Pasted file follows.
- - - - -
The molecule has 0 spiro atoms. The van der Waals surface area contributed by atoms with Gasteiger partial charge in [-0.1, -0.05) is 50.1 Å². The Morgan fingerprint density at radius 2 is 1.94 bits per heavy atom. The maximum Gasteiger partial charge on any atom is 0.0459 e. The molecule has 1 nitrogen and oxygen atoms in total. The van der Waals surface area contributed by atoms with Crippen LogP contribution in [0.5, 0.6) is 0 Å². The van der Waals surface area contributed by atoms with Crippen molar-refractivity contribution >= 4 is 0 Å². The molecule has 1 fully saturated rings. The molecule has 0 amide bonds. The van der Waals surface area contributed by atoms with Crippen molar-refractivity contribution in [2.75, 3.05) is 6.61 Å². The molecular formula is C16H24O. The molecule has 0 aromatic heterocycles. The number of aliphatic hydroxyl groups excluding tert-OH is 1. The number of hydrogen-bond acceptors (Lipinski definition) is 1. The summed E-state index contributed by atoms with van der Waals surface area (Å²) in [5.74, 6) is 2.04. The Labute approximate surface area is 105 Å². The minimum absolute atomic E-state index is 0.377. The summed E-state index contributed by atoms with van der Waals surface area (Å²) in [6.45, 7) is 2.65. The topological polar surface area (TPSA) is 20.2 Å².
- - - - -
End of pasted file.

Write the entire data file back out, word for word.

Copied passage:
The molecule has 0 spiro atoms. The van der Waals surface area contributed by atoms with Gasteiger partial charge in [-0.1, -0.05) is 50.1 Å². The Morgan fingerprint density at radius 2 is 1.94 bits per heavy atom. The maximum Gasteiger partial charge on any atom is 0.0459 e. The molecule has 1 nitrogen and oxygen atoms in total. The van der Waals surface area contributed by atoms with Crippen LogP contribution in [0.5, 0.6) is 0 Å². The van der Waals surface area contributed by atoms with Crippen molar-refractivity contribution >= 4 is 0 Å². The molecule has 1 fully saturated rings. The molecule has 0 amide bonds. The van der Waals surface area contributed by atoms with Crippen molar-refractivity contribution in [2.75, 3.05) is 6.61 Å². The molecular formula is C16H24O. The molecule has 0 aromatic heterocycles. The number of aliphatic hydroxyl groups excluding tert-OH is 1. The number of hydrogen-bond acceptors (Lipinski definition) is 1. The summed E-state index contributed by atoms with van der Waals surface area (Å²) in [5.74, 6) is 2.04. The Labute approximate surface area is 105 Å². The minimum absolute atomic E-state index is 0.377. The summed E-state index contributed by atoms with van der Waals surface area (Å²) in [6.45, 7) is 2.65. The topological polar surface area (TPSA) is 20.2 Å².